Background: Nasal surgery is commonly involved in surgical treatment for obstructive sleep apnea (OSA). The aim of this study was to investigate the outcomes of nasal surgery for OSA using evidence-based methodology.
Methods: The MedLine database (1999∼2009) was searched for original articles published in peer-reviewed journals concerning nasal surgery for snoring/sleep apnea. Data extracted from these articles were reviewed and analyzed using meta-analysis technology.
Results: Thirteen articles were critically appraised. Two studies provided control groups and 11 articles (84.6%) consisted of prospective noncontrolled clinical trials (level II in evidence strength). The weighted mean apnea/hypopnea index measured by polysomnography in nine studies decreased from 35.2 ± 22.6 to 33.5 ± 23.8 event/hour after nasal surgery (overall, p = 0.69). The pooled success rate of nasal surgery in treating OSA was 16.7%. Epworth Sleepiness Scale scores in eight studies decreased from 10.6 ± 3.9 to 7.1 ± 3.7 (overall, p <0.001). Nasal surgery for snoring assessed by individual questionnaires and visual analog scale reported significant improvement (p < 0.05).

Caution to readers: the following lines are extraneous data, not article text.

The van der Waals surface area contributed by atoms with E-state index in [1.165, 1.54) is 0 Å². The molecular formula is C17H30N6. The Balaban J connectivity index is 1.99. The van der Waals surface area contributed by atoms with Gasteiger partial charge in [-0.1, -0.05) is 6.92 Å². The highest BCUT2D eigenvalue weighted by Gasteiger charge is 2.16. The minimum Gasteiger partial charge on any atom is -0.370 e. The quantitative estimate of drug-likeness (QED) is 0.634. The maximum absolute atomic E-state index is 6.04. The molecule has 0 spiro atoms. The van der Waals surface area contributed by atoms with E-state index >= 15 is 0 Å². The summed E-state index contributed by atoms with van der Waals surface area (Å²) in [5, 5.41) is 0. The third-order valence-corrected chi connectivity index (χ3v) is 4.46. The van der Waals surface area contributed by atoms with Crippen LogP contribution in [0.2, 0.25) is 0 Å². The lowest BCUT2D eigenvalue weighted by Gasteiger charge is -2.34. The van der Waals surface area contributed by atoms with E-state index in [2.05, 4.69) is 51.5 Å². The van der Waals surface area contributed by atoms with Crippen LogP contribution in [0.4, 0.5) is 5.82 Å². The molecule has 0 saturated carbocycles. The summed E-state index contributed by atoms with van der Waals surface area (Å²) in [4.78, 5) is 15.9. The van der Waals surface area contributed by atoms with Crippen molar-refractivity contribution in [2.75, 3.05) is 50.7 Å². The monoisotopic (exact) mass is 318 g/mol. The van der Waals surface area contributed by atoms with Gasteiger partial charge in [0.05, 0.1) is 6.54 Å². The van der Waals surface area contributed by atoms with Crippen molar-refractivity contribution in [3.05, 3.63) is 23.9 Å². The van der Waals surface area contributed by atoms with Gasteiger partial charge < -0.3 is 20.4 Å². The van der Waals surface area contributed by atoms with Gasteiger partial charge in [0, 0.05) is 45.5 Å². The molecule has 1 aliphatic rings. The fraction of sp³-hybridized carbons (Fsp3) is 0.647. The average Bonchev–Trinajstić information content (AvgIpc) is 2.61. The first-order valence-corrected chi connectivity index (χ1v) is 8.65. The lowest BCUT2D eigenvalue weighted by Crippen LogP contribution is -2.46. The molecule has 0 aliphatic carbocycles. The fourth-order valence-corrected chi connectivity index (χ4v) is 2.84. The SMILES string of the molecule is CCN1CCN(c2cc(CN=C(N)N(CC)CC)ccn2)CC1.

Conclusion: The critical literature appraisal and meta-analyses show that nasal surgery can effectively reduce daytime sleepiness and snoring. However, the efficacy of nasal surgery in treating OSA is limited.